Ammianus’ Res Gestae deal with so-called barbarian peoples, Vandals, Goths, Persians, Huns and many others. This chapter surveys Ammianus’ comments on the Isaurians of southern Asia Minor, those classic ‘internal barbarians’ of the later Roman Empire. The prevailing ideology is best expressed by the Historia Augusta:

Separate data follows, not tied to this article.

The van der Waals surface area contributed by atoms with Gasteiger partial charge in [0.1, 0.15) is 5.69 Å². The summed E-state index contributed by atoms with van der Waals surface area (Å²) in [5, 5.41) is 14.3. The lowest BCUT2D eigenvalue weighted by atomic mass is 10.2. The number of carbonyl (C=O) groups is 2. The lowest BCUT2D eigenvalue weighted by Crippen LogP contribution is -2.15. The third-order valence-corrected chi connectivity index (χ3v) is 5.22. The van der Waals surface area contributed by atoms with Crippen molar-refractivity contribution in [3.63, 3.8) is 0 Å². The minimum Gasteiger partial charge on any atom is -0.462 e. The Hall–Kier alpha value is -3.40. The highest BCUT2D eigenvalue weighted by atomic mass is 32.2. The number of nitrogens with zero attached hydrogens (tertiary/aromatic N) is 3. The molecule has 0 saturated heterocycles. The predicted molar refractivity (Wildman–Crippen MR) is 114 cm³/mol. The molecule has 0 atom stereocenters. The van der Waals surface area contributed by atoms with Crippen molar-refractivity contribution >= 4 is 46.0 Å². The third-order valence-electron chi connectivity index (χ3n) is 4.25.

in short, since [the uprising of] Trebellianus, they have been considered as barbarians, for indeed their region, in the midst of Roman territory, is shut in by a new sort of defence, protected by the lie of the land (locis), not by men. For they are not handsome in stature, nor endowed with courage, nor drawn up in arms, nor wise in counsel, but they are secure because of this one feature; namely that by living on the heights, they cannot be approached.1